For individuals in the U.S. & U.S. territories
Adlerian psychotherapy is both humanistic and goal oriented. It emphasizes the individual's strivings for success, connectedness with others, and contributions to society as being hallmarks of mental health. Birth order is considered important in understanding a person's current personality, yet the therapy is future-minded, rather than retrospective.
Hosted by Dr. Gary VandenBos, the session shows Dr. Jon Carlson working with a 35-year-old male teacher who is experiencing problems with perfectionism. The patient is the youngest of two sons and reports being very close to his parents. Using a positive and hopeful approach, Dr. Carlson demonstrates the four stages of Adlerian Therapy: creating a relationship, assessment, insight, and reorientation.
Bonus DVD features: In addition to the featured therapy session, a second session with a young woman working to eliminate her habit of putting others' needs before her own is included. This interview has a guest expert voice-over giving thoughts on the session as it progresses.
Adlerian therapy is a brief, psychoeducational approach that is both humanistic and goal oriented. It emphasizes the individual's strivings for success, connectedness with others, and contributions to society as being hallmarks of mental health. Birth order is considered important in understanding a person's current personality, yet the therapy is future-minded, rather than retrospective. This approach emphasizes understanding the unique lifestyle of each individual before working toward change.
Using this approach, the therapist strives to understand two important things in a client—ways of thinking and context. We all often have some form of faulty thinking—a pattern of cognition or assumptions that we learn early in life and that continues to influence what we do and feel in the present. In addition, context is important as well as cognition: culture and birth order strongly influence thoughts and behavior.
There are four stages or steps in this approach:
- Engagement: The therapist and client agree to collaborate on the problem at hand and create an alliance.
- Assessment: The therapist takes the client's history, including early recollections and birth order influences; more traditional assessment tools may also be used (e.g., Minnesota Multiphasic Personality Inventory),
- Insight: The therapist helps the client see his or her situation or role differently.
- Reorientation: The therapist gives the client activities to do outside of therapy that will reinforce this insight or create further insight.
Adlerian therapy is integrative in that a therapist may call on any number of approaches within the general Adlerian approach—the goal is to be the best therapist that the client requires, something that may require adjusting the approach. Adlerian therapy has been empirically tested over the past 30 years, and it can work with any type of mental illness or disorder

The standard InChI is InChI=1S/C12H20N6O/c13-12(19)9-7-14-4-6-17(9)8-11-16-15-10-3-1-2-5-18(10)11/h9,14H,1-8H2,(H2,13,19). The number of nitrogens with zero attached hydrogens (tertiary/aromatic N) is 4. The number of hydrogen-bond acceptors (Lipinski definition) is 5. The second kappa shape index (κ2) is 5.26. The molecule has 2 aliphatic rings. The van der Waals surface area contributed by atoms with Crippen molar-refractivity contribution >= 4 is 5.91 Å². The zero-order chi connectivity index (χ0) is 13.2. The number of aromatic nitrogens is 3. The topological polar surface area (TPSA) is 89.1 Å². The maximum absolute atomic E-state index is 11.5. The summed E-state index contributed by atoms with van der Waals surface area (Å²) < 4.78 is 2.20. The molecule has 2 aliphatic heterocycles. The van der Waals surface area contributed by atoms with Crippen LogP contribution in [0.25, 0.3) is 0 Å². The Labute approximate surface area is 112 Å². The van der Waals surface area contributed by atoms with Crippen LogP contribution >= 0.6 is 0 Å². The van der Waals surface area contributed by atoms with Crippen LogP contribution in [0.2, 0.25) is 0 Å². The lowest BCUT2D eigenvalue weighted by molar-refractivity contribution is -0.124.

- Carlson, J., & Slavik, S. (1997) Techniques of Adlerian therapy. New York: Brunner-Routledge.
- Carlson, J., Watts, R., & Maniacci, M. (2005) Adlerian therapy: Theory and practice. Washington, DC: American Psychological Association.
- Dinkmeyer, D., & Sperry, L. (2000). Counseling and psychotherapy: An integrated individual psychology approach (3rd ed.). Columbus, OH: Charles E. Merrill.
- Sperry, L., & Carlson, J. (1996). Psychotherapy and psychopathology. New York: Brunner-Routledge.
- Watts, R. W., & Carlson, J. (1999). Counseling and psychotherapy. New York: Brunner-Routledge.
- Brief Dynamic Therapy
Stanley B. Messer
- Client-Centered Therapy
Nathaniel J. Raskin
- Cognitive–Affective Behavior Therapy
Marvin R. Goldfried
- Cognitive–Behavior Therapy
Jacqueline B. Persons
- Constructivist Therapy
Robert A. Neimeyer
- Effective Psychoanalytic Therapy of Schizophrenia and Other Severe Disorders
Bertram P. Karon
- Ethnocultural Psychotherapy
- Experiential Psychotherapy
Alvin R. Mahrer
- Feminist Therapy
Laura S. Brown
- Gestalt Therapy
- Individual Therapy From a Family Systems Perspective
Florence W. Kaslow
- Multimodal Therapy
Arnold A. Lazarus
- Prescriptive Eclectic Therapy
John C. Norcross
- Process Experiential Psychotherapy: An Emotion-Focused Approach
Leslie S. Greenberg
- Short-Term Dynamic Therapy
Donald K. Friedheim
- Adlerian Therapy: Theory and Practice
Jon Carlson, Richard E. Watts, and Michael Maniacci
- Emotion-Focused Therapy: Coaching Clients to Work Through Their Feelings
Leslie S. Greenberg
- Enhanced Cognitive-Behavioral Therapy for Couples: A Contextual Approach
Norman B. Epstein and Donald H. Baucom
- Flourishing: Positive Psychology and the Life Well-Lived
Edited by Corey L. M. Keyes and Jonathan Haidt